Methods

Identification and sequence analysis of Hsf genes from C. sinensis

The amino acid sequences of 21 A. thaliana Hsf genes were downloaded from National Center for Biotechnology Information (NCBI) database (https://www.ncbi.nlm.nih.gov/) as queries to search against the C. sinensis var. sinensis genome [60]. Furthermore, all obtained CsHsf proteins were analyzed to detect DBD domains and coiled-coil structures by the SMART [50] and CCD programs (https://www.ncbi.nlm.nih.gov/cdd/). Finally, to verify the accuracy of these sequences, BLASTN similarity searches against the published data of C. sinensis were performed with a threshold E-value of less than 1.0E− 90.

The physicochemical parameters of CsHsf proteins were calculated using the ExPASy program (http://web.expasy.org/compute_pi/) [47] with default parameters. WoLF PSORT (https://wolfpsort.hgc.jp/) [48] was used to predict subcellular localizations of the CsHsf proteins. The typical functional structure domains were analyzed using SMART [50], Pfam (http://pfam.xfam.org/search) [51], NLStradamus [52] and NetNES 1.1 server [53]. Multiple alignments of CsHsf DNA-binding domain (DBD) were analyzed using MultAlin [83]. The MEME (http://meme-suite.org/tools/meme) [49] and WebLogo (http://weblogo.berkeley.edu/logo.cgi) [84] programs were used to analyze and visualize the CsHsf conserved motifs with optimum motif width ≥ 6 bp and ≤ 200 bp and maximum number of motifs = 25. Phylogenetic trees were constructed using the neighbour-joining method in MEGA (version 7.0) software and bootstrap test replicate was set to 1000 [85]. The structures of CsHsf genes were analyzed using the online Gene Structure Display Server [86]. Furthermore, the cis-regulatory elements in the 2000 bp promoter regions of CsHsf genes were analyzed in the PlantCARE program [54], and visualized the number of cis-elements in each CsHsf on the HemI software [56]. In addition, psRNATarget online tool [87] was used to predict the miRNAs targeting the CsHsf genes according to the degradome libraries constructed in our lab (unpublished data).

Expression profiles of CsHsf genes based on transcriptome data

To study the expression of CsHsf genes in eight tissues (i.e., apical bud, flower, old leaf, young leaf, fruit, mature leaf, stem, and root) and responses to drought and salt stresses, the C. sinensis expression data were downloaded from Tea Plant Information Archive (TPIA) [55]. The TPM (Transcript per million) values of each CsHsf gene were identified and log10 transformed.

The transcription of each CsHsf under heat stress in C. sinensis leaves treated with exogenous calcium was calculated using RNA sequencing data [37]. The expression profiles of each CsHsf were visualized using the HemI software [56].

Plant materials and treatments

One-year-old cutting seedlings of tea plants [Camellia sinensis (L.) O. Ktze. ‘Echa No. 10’; an individual of ‘Enshi-taizicha’ group species] were cultivated in a growth chamber at Huazhong Agricultural University (Wuhan, China) with a photoperiod of 12 h light (24 ± 1 °C)/12 h dark (20 ± 1 °C) for 22 days before treatments. To simulate heat stress, the plantlets were placed in an illumination incubator (38 °C). For ABA treatment, the plantlets were treated with 50 μM ABA as described by Wang et al. [58]. Young shoots (one bud and two leaves) were harvested at 0, 1, 2, and 12 h after each treatment, immediately immersed in liquid nitrogen, and stored at − 70 °C prior to RNA extraction. Additionally, exogenous Ca2+ pre-treatment (20 mM CaCl2) was conducted as described previously [37], and the samples were collected after exposure to heat stress for 4 h. Three plants were pooled and taken as one biological replicate and three biological replicates were used.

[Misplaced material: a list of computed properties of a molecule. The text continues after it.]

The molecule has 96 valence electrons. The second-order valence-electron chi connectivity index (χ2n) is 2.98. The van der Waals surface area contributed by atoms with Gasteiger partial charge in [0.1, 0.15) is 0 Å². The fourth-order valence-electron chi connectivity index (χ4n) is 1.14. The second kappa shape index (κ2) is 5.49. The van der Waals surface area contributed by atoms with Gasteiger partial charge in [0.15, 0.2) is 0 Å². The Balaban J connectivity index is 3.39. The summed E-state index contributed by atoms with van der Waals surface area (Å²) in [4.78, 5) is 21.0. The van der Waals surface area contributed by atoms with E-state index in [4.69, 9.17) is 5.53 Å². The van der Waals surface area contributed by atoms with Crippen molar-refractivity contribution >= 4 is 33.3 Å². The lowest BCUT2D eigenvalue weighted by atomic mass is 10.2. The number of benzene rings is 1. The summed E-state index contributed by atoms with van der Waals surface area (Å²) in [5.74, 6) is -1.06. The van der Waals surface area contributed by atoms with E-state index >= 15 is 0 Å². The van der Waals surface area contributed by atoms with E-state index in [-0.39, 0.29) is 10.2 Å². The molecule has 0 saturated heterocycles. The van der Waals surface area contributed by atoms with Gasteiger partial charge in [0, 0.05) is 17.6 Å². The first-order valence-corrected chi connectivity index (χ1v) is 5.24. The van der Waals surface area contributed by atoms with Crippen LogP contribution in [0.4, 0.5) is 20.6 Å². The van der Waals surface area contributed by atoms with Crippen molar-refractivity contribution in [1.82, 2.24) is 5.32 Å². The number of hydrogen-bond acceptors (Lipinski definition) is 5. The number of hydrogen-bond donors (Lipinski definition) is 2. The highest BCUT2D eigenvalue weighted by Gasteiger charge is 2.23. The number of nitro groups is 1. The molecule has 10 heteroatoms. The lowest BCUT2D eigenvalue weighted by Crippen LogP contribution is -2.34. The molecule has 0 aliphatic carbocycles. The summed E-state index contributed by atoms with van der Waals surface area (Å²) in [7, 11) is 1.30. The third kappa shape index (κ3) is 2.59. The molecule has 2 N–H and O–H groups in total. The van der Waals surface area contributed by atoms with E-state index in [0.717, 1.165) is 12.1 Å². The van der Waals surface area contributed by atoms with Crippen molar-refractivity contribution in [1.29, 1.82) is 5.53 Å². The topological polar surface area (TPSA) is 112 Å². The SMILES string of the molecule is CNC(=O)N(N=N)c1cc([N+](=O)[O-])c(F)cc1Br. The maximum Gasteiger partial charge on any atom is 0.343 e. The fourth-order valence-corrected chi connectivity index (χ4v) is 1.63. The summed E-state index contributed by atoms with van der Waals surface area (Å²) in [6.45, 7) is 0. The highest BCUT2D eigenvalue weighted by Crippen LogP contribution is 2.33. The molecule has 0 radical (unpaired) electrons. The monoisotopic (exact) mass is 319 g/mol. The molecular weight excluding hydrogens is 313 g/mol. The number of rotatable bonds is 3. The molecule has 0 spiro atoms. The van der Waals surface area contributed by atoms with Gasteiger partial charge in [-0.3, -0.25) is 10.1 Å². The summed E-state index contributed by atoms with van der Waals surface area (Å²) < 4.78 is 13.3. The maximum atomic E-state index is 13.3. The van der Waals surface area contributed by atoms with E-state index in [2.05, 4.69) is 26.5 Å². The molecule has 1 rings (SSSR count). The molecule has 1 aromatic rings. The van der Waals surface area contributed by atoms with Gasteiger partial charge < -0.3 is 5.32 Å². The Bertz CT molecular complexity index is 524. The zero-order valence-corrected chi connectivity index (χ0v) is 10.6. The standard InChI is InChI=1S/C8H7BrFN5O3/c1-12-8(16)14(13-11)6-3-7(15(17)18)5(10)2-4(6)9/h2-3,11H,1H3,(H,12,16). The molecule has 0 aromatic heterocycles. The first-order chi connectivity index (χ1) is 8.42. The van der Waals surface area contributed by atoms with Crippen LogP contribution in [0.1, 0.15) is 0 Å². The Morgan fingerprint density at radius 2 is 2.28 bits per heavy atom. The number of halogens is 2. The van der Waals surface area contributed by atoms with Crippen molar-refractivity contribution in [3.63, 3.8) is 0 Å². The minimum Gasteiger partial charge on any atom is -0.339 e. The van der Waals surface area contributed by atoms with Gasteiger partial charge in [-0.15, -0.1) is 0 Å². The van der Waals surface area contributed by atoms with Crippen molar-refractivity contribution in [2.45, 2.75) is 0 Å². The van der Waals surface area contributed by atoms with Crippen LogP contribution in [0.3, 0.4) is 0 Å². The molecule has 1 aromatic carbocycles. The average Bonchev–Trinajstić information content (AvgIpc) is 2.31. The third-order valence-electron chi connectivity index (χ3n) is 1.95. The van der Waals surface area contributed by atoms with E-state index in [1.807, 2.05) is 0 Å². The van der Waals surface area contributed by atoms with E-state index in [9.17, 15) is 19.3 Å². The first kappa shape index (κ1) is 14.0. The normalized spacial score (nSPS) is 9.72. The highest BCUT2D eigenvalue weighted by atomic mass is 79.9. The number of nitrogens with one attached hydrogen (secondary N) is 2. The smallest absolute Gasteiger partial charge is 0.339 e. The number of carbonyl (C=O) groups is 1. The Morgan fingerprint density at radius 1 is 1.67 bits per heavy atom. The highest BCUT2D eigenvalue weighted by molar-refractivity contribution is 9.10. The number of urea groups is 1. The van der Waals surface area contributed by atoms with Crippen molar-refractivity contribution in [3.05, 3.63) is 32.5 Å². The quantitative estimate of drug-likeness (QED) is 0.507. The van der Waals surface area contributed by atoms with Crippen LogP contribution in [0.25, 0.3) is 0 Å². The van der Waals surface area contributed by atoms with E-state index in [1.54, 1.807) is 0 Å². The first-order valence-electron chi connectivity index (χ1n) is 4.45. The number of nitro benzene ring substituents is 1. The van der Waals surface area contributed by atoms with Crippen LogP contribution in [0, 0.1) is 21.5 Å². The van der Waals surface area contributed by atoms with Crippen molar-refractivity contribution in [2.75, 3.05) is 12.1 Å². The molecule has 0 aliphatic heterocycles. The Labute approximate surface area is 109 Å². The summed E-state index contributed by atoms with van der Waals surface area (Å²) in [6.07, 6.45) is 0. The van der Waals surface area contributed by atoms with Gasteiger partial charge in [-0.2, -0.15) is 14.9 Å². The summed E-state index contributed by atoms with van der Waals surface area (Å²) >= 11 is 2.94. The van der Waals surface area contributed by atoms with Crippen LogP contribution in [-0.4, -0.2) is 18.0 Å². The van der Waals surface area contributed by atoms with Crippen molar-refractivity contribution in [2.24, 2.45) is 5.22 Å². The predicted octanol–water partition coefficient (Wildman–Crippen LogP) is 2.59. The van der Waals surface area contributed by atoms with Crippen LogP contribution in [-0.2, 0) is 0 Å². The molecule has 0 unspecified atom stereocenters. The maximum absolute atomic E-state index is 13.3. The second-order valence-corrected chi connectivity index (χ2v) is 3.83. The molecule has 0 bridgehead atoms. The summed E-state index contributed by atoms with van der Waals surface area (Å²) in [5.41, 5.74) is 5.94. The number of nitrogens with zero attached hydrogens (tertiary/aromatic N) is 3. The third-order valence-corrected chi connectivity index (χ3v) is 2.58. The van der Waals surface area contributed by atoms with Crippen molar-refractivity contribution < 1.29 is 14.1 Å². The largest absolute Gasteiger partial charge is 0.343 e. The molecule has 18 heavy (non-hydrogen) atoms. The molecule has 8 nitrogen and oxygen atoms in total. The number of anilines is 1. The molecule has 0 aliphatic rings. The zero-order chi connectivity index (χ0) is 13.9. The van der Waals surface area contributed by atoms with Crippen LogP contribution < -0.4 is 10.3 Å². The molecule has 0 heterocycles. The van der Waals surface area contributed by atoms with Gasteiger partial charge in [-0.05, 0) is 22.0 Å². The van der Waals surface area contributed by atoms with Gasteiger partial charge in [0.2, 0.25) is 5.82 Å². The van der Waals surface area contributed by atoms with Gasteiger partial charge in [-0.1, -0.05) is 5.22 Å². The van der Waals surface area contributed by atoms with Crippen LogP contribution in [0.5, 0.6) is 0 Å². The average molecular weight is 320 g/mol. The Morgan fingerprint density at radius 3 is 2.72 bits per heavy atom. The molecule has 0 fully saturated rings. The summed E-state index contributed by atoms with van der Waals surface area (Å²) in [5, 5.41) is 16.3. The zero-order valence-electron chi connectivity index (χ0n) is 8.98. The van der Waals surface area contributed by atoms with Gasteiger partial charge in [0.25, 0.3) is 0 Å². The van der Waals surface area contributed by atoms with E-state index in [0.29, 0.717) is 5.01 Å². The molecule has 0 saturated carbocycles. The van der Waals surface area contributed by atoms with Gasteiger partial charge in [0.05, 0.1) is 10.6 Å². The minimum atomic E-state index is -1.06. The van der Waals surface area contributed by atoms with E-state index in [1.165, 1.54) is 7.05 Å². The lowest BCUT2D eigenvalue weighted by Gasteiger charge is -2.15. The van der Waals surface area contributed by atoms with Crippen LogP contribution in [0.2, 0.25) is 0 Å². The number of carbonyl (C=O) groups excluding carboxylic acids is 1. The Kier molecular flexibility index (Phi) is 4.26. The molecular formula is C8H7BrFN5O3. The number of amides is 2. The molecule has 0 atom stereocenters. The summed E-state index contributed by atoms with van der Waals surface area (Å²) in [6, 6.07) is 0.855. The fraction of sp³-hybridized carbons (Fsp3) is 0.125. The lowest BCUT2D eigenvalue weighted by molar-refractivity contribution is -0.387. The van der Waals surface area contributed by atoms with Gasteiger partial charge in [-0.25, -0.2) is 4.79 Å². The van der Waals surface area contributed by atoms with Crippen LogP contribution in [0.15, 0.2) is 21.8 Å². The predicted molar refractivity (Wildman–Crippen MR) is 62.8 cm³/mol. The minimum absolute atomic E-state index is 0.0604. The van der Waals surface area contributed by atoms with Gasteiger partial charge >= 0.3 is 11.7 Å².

Quantitative RT-PCR analysis of CsHsf genes in C. sinensis

Total RNA was extracted using the Quick RNA Isolation Kit (Huayueyang, Beijing, China). Equal amounts of total RNA (1 μg) in all samples were treated with DNase I to eliminate genomic DNA contamination, and then used for cDNA synthesis using a TransScript® II All-in-One First-strand cDNA Synthesis SuperMix for qPCR (One-Step gDNA) Kit (TransGen, Beijing, China). The resulting cDNA was diluted 25-fold in distilled deionized water for qRT-PCR assay. The qRT-PCR assays were performed as described by Wang et al. [88] in a StepOne Plus™ Real-Time PCR System (Applied Biosystems, Foster City, CA, USA). Gene-specific primers (Additional file 10: Table S8) were designed according to the Minimum Information for Publication of Quantitative Real-Time PCR Experiments guidelines [89]. C. sinensis β-actin (Genbank accession number HQ420251) served as the internal reference gene for qRT-PCR normalization analysis, and the relative expression levels of CsHsf genes were calculated using the 2–ΔΔCT method [90]. All experiments were conducted with three biological and three technical replicates.

Subcellular localization of CsHsfA2, CsHsfA5a, and CsHsfA8

The coding regions of CsHsfA2, CsHsfA5a, and CsHsfA8 without stop codon was firstly fused to the plant expression vector pCAMBIA2300-C-GFP and pCAMBIA2300-N-GFP using a Seamless Assembly and Cloning Kit (Aidlab, Beijing, China), respectively. Then, the onion epidermal cells were transformed and detected as described by Wang et al. [58].

Thermotolerance analysis of transgenic yeast